A second surprise was the discovery that only a few types of animals travel alone. The proverb of travelling together was never more apparent in watching these creatures travelling together, eating together, and surviving together. Watching these rules for survival unfold was enlightening, inspiring, and heartbreaking at the same time, with two stories in particular that made a lasting impression.
The first occurred when we were lucky enough to come upon a large herd of about 300 buffalo. Our ranger pulled our jeep into their path, and within 10 minutes they were upon us, surrounding us as they walked slowly by. Our ranger called our attention to the young bucks versus the older males, the babies that walked tight to their mommies, and the precocious older ones that wandered farther away, and the relationships and personalities of this herd materialized before our eyes. After awhile, most of the herd had moved beyond the reach of our cameras and binoculars, but lagging behind was a mother and her sick calf. ( pictured above) We could tell the baby was diseased and were told by our ranger it was likely TB. The mother was a short way ahead of it and kept turning around to call her. She would look to the herd pulling away, then back at her baby, then forward to the herd, then back calling to her calf. We watched until our hearts could not take it any more and we drove away in silence. The mother would soon be saying good-bye to her baby; she would have to, and she was already mourning it. Togetherness. And not. Lesson number four: take the time to look back to see if there is someone not keeping up, then reach out, and try to pull them in.
In contrast, I then heard this story told by another ranger and a Londolozi family member about an elephant named Elvis. ( photo above) Elvis was born with deformed back legs that made walking difficult, and when first sighted the rangers thought she would not last long. However, what the rangers noticed over time was that the herd slowed their pace for Elvis and that some of the strong ones would surround her in times of a threat in order to protect her. Further that despite her extreme disability, she kept up. One particular day the rangers witnessed something that even they found hard to imagine. The leader of the herd found a water hole that was down a hill, and the elephants went down to drink. As Elvis approached the edge to go down they could see that she was worried. She managed to make it down but with her deformed back legs, she could not make it back up. She tried and tried with all the other elephants waiting, until finally one other elephant came back and pushed her from behind up the hill. Sometimes it is not about going fast, it is about just being able to go at all. Togetherness. Teamwork. Friendship. Support. Love. Lesson number five: if you see someone trying, really trying, do what you can to help them. Lesson number six: don’t jump to quickly to a conclusion about what someone is capable of, they may surprise you.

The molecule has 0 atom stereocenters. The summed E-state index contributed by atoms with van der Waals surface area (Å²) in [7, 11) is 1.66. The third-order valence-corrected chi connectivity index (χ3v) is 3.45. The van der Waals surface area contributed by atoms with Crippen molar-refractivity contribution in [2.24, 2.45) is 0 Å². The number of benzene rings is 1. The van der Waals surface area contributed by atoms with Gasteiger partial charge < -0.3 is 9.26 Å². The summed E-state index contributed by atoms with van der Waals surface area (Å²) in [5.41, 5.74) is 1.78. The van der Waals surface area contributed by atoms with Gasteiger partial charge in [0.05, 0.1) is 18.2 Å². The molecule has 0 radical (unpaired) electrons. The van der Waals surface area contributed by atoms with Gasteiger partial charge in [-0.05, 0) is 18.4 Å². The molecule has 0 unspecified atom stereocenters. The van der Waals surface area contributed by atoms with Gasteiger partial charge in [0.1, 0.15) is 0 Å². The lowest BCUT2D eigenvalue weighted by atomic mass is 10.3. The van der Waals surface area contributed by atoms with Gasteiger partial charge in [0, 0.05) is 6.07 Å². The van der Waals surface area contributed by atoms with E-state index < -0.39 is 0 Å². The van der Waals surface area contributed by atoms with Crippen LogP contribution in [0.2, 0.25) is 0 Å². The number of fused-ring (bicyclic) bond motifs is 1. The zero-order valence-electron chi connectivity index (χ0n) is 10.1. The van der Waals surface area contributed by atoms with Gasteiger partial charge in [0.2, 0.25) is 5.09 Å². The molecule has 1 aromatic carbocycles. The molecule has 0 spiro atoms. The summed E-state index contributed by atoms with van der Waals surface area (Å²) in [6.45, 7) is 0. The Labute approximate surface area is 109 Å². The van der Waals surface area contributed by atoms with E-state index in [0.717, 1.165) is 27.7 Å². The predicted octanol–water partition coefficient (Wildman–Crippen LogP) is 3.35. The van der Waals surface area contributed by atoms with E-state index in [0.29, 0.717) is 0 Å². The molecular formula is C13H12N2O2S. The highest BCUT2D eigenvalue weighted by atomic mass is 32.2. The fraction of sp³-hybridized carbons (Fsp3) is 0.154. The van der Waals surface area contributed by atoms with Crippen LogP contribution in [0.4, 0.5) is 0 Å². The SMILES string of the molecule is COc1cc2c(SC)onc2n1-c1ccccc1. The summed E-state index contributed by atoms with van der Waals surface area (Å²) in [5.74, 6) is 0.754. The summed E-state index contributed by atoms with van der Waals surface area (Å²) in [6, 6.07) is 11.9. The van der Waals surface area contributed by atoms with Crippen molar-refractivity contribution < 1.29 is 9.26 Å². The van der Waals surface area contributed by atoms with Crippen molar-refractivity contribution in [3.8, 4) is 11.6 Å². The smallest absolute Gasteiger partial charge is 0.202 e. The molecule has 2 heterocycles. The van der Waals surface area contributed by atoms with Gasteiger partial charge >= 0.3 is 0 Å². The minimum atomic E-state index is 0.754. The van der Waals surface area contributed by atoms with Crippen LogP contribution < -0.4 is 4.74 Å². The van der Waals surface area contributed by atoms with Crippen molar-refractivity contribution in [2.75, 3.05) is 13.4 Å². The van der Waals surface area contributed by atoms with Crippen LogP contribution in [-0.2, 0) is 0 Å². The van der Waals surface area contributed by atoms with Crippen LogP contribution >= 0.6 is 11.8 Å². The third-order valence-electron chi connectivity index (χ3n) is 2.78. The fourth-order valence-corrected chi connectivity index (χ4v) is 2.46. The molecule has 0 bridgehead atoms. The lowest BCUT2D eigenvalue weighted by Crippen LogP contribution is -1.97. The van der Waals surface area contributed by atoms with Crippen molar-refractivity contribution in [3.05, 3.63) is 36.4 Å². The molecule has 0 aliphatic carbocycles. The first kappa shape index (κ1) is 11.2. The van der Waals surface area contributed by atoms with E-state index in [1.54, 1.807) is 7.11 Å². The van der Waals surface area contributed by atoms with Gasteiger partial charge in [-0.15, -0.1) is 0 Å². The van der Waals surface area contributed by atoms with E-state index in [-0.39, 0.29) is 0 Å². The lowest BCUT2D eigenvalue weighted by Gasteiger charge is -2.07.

“If you want to go fast, go alone. If you want to go far, go together.” This past week I sat in a jeep and watched some of the most majestic animals on earth gracefully walk around me, and I realized just how similar we are. Our relationships matter, they ensure our survival, but rarely do we give them the time they need to flourish. Whether it is personal relationships, or professional ones, they both require our attention and our commitment. Being aware of the pace at which we move through our daily lives and being willing to slow the heck down is so important. Just as important as the pace is the perspective. If you always lead you will miss out on so much, so be willing to follow as well. In nature it is often said that only the strong survive, and while this is certainly somewhat true, what I witnessed while on safari is the other animals showing deep compassion for their weak. How often do we stop to see who is lagging behind and try to help them. For me? Not often enough. My Africa visit may be over, but as I make the transition back into my everyday work life, I know I will never forget the lessons learned in this wondrous place. The challenge will be to actually follow through with them, but if I can walk among elephants without completely freaking out, then anything is possible.
A big thank you to ROAR AFRICA for organizing an amazing trip.
Previously posted on Linkedin
Written by Jacquelyn Zehner – Londolozi guest